The fourth quarter of 2016 was in several ways a turning point for superregional U.S. banks. On a year-over-year basis, growth of normalized earnings, operating revenue and gross loans all slowed from the recent peak of the previous quarter. One of the bright spots though was margin expansion for the majority of the group.
Of the 14 banks with total assets in the $50 billion-to-$500 billion range (excluding companies with noninterest income comprising at least two-thirds of operating revenue), nine had higher net interest margins relative to the fourth quarter of 2015. KeyCorp, Huntington Bancshares Inc., Zions Bancorp. and Citizens Financial Group Inc. experienced double-digit basis-point increases.
Gross loan growth slowed in the fourth quarter but was still at one of its highest levels in the last three-year period. A near-zero Fed Funds rate had propped up loan growth since December 2008, but now economic engines are revving over post-election optimism and talk of deregulation, although executives admit the improved sentiment has yet to make its way to their balance sheets.
But deregulation is unlikely to have an immediate impact. PNC Financial Services Group Inc., for instance, according to comments made by executives on the company's fourth-quarter earnings conference call, may be "done investing" in consumer law compliance, but does not "think those costs go away." And after years of putting risk management systems in place, Vining Sparks analyst Marty Mosby explained, "Even if you have to do less, doing something different is just more costly."
The thing about those expensive compliance systems, Mosby explained in an interview, is that they make bank management "feel more comfortable that they have a pretty good handle on what's going on — much better than they did going into the last financial crisis." Any improvement coming for larger banks, he added, might be more in terms of "degree of constraint," as resources are redirected from busywork.
Regulatory rollbacks, moreover, might arrive to find the industry quite changed. Banks are not expected to return to riskier lines of business, for example. The pre-crisis focus on earnings growth that had banks "clawing into another business and another," has given way to a view that includes "true risk," as Mosby put it, and the search for actual return. In the case of Fifth Third Bancorp and Regions Financial Corp., Mosby pointed out, their "near-death experience" during the financial crisis has them de-risking still, reacting quickly and resolutely to events like the plunge in oil prices. Piper Jaffray's Kevin Barker, noting Fifth Third's shrinking auto portfolio, supported the company's sacrifice of net interest income growth for the sake of better risk-adjusted returns.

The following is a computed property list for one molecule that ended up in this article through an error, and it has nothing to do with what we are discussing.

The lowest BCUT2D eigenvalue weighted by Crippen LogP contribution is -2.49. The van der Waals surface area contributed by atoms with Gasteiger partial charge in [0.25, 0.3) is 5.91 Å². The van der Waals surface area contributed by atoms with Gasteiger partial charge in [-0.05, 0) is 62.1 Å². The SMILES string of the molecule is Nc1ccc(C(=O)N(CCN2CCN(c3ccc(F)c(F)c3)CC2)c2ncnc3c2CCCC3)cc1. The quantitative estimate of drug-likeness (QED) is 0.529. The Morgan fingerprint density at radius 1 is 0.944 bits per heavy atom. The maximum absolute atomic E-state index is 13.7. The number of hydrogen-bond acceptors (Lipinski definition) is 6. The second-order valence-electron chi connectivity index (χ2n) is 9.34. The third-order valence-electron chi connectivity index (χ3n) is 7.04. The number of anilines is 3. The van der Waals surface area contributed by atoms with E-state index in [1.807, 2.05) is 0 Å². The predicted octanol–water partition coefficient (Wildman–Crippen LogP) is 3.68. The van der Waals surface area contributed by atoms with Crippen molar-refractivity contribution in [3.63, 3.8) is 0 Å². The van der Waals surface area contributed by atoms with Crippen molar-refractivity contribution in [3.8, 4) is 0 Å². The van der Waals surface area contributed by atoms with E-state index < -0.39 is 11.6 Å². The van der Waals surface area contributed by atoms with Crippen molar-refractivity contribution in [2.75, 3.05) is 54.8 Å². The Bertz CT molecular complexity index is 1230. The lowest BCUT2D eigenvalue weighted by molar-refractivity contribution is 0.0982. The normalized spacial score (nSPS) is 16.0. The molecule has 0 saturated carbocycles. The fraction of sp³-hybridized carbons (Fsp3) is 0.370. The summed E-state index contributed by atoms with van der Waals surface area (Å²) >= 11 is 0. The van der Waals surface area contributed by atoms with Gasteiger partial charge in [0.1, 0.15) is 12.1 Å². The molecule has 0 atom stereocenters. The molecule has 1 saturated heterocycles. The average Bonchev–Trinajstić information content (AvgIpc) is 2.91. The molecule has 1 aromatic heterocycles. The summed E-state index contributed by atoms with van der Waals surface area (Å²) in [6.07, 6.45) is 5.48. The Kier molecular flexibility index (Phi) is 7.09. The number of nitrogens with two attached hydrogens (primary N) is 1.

Reserves-to-gross loan ratios have dropped to their lowest level in nine years. While Mosby attributes the decline to clean portfolios, he also thinks a coming accounting change could be a factor. Banks currently record losses when those losses are likely, so good asset quality translates to smaller provisions. Bankers might normally worry about shrinking reserve coverage going into the next credit cycle, but the CECL model kicks in in 2020 and wipes the slate clean.
Meanwhile, the ending of a regulatory era is not lost on bank executives. "The world's about to change" with President Donald Trump, U.S. Bancorp CEO Richard Davis said at Jan. 30 conference in Phoenix. BB&T Corp. CEO Kelly King, on an earnings call, spoke about a digital "tipping point." And bank consolidation might slow for a while before picking up again for that digital revolution. After all, Mosby argues, many boards that have "fought through the financial crisis ... lived through the recession [and] eked [their] way through the recovery process [are] finally getting to what looks to be the good times."
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